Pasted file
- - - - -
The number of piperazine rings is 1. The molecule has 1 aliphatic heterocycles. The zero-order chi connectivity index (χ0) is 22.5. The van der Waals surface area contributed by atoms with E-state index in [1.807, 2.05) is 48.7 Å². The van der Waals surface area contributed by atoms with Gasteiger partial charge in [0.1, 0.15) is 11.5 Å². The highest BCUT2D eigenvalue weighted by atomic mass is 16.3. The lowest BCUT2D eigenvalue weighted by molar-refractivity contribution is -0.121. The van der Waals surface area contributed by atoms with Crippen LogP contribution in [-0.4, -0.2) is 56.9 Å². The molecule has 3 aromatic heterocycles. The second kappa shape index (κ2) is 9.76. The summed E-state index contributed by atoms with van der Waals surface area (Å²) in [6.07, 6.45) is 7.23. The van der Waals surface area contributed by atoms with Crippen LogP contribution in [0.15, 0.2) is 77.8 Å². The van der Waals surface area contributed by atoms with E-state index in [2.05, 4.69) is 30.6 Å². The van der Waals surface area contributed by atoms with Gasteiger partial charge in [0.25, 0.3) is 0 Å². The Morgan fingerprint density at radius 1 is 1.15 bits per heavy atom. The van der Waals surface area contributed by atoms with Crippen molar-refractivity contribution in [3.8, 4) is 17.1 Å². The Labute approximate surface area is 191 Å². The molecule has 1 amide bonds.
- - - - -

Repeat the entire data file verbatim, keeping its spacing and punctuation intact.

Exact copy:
The number of piperazine rings is 1. The molecule has 1 aliphatic heterocycles. The zero-order chi connectivity index (χ0) is 22.5. The van der Waals surface area contributed by atoms with E-state index in [1.807, 2.05) is 48.7 Å². The van der Waals surface area contributed by atoms with Gasteiger partial charge in [0.1, 0.15) is 11.5 Å². The highest BCUT2D eigenvalue weighted by atomic mass is 16.3. The lowest BCUT2D eigenvalue weighted by molar-refractivity contribution is -0.121. The van der Waals surface area contributed by atoms with Crippen LogP contribution in [-0.4, -0.2) is 56.9 Å². The molecule has 3 aromatic heterocycles. The second kappa shape index (κ2) is 9.76. The summed E-state index contributed by atoms with van der Waals surface area (Å²) in [6.07, 6.45) is 7.23. The van der Waals surface area contributed by atoms with Crippen LogP contribution in [0.15, 0.2) is 77.8 Å². The van der Waals surface area contributed by atoms with E-state index in [2.05, 4.69) is 30.6 Å². The van der Waals surface area contributed by atoms with Gasteiger partial charge in [0.25, 0.3) is 0 Å². The Morgan fingerprint density at radius 1 is 1.15 bits per heavy atom. The van der Waals surface area contributed by atoms with Crippen molar-refractivity contribution in [3.8, 4) is 17.1 Å². The Labute approximate surface area is 191 Å². The molecule has 1 amide bonds.